Following his four-year stint (claimed by Marvin to be five in one source) Ash moved to Los Angeles and soon found work with trumpeter Wingy Manone's band, resulting in some of his earliest ensemble recordings in 1946. He also performed in many nightclubs in the greater Los Angeles area. In 1947, jazz guitarist/banjoist Nappy Lamare and associates opened Club 47 (named for Musician's Union No. 47) on famed Ventura Blvd. in Studio City, an active music strip in the burgeoning San Fernando Valley. Ash was a regular there for five years. His performances at Club 47 led to his initial sessions with Clive Acker's Jump Records as a soloist in late 1947 and with Rosy McHargue's Memphis Five. With an American Federation of Musicians strike against the record companies looming in 1948, recording studios were crowded in November and December 1947, trying to get in last minute sessions, and Marvin was kept busy during the two-month period. His work with McHargue also resulted in sessions with Lamare and others at Capitol Records (both companies used Radio Recorders, the best Hollywood studio at that time), recording as Nappy Lamare's Levee Loungers and Marvin Ash and his Mason Dixon Music. He also performed regularly on radio at KRKD and television on KHJ-TV, as well as appearing at the aptly named Hangover Club in Hollywood.
Ash's accurate, no-nonsense jazz playing and his liking for ragtime caught the ear of Capitol's producer and A&R man Lou Busch(who would later gain fame as Joe Fingers Carr), and he hired Ash to record a few more sides in 1949 with a small ensemble. Most of these tracks would be released on groundbreaking 10" and later 12" LP records of Honky Tonk piano music. His jazz interpretations of Maple Leaf Rag, Cannon Ball and Fidgety Feet were a nice contrast to Busch's arranged honky-tonk style and colleague Ray Turner's brilliant novelty recordings. Unfortunately, this would be Marvin's last session for Capitol.
Ash spent much of the 1950s playing in various cocktail lounges in the Los Angeles area, but had few recording dates under his own name, instead working as a sideman on many undocumented studio dates. Some of these included recording or live sessions with trombonist Jack Teagarden, clarinetist Matty Matlock, tenor saxophonist/clarinetist Pud Brown and cornetist Pete Daily (a favorite of Dragnet creator Jack Webb). Marvin's most significant sessions resulted in a suite for a Decca recording entitled New Orleans at Midnight, a virtual pastiche of elegant jazz including a Scott Joplin rag. He also found steady employment in the Walt Disney Studios music department playing for movie and television soundtracks, acting as the resident arranger and pianist for the original Mickey Mouse Club Show, and performing with Firehouse Five Plus Two member and Disney Musical Director George Bruns and his aptly named Wonderland Jazz Band. He frequently performed with Bruns' group or with his own small ensemble playing for events at Disneyland.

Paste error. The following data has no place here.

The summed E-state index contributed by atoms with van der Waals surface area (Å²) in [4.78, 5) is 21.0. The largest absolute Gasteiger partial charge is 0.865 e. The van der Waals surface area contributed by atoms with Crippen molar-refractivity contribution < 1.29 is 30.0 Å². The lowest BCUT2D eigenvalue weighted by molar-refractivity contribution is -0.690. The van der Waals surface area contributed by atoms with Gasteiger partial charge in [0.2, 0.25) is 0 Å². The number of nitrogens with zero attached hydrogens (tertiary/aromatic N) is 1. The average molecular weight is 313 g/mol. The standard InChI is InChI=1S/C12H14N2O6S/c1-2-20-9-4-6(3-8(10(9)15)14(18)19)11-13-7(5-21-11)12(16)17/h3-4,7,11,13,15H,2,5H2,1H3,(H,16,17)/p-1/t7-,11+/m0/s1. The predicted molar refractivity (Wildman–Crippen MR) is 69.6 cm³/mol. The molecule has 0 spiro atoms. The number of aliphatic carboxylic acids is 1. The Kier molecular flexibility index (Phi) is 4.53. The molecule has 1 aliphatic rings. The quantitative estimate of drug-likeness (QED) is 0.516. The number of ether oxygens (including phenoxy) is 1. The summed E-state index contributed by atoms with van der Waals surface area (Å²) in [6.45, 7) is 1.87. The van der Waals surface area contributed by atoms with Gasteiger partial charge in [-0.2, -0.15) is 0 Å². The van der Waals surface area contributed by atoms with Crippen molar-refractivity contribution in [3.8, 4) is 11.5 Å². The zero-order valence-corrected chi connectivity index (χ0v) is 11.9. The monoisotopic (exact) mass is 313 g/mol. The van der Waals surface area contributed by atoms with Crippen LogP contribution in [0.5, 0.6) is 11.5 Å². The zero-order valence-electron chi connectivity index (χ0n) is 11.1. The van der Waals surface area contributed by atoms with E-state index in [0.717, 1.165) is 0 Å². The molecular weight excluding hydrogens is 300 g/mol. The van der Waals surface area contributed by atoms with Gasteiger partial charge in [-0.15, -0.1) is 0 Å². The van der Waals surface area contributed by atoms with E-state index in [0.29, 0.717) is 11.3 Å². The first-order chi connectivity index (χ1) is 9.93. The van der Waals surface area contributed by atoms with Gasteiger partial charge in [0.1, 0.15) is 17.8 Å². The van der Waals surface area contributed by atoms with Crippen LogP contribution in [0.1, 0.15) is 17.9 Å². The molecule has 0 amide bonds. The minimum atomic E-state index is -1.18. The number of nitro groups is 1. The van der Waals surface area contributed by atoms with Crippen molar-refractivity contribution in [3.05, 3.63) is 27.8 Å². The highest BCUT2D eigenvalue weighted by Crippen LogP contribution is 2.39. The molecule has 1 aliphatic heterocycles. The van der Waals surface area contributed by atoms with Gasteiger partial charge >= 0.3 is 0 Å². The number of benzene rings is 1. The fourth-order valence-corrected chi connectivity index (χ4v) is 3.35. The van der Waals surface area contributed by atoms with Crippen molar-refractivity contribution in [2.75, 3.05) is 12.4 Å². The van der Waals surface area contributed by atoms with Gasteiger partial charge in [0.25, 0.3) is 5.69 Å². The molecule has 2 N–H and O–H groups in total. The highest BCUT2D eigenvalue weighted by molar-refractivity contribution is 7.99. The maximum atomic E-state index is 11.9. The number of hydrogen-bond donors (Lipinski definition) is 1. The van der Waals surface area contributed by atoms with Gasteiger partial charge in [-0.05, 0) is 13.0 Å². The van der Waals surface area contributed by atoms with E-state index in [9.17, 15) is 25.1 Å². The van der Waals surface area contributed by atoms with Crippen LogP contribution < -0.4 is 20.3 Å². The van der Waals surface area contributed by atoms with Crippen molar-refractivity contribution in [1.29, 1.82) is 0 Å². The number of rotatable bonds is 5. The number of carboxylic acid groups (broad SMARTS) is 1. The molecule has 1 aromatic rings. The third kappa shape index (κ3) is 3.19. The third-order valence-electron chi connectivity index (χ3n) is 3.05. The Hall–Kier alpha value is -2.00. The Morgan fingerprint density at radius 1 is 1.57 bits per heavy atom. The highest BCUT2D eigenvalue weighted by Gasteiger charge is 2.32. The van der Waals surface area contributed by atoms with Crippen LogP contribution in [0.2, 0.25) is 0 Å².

After his retirement from Disney in the mid-1960s, Ash spent his last few years playing vintage jazz, stride and (sometimes allegedly grudgingly) ragtime in the cocktail lounge of a large Los Angeles-area bowling alley. He was very popular there, with many admiring customers, and was reportedly very happy with the situation. During the same time he continued to be hired for special appearances up until his death. He died in 1974 at age 59, largely as a result of over-indulgence in alcohol combined with a heart problem caused by rheumatic fever as a child. He was survived by his wife Wavel.
Since his death Ash has been mostly forgotten by all but a few hard-core fans. Yet his ability to merge styles and to approach a composition in many different ways made him versatile and listenable, and his "always-on" smiling demeanor made him a popular person to all who crossed paths with him. His approach to ragtime was successful in demonstrating that piano rags were part of the foundation of jazz, and therefore fused well into the genre - creating a fresh and respectful approach to the older material while still respecting those works.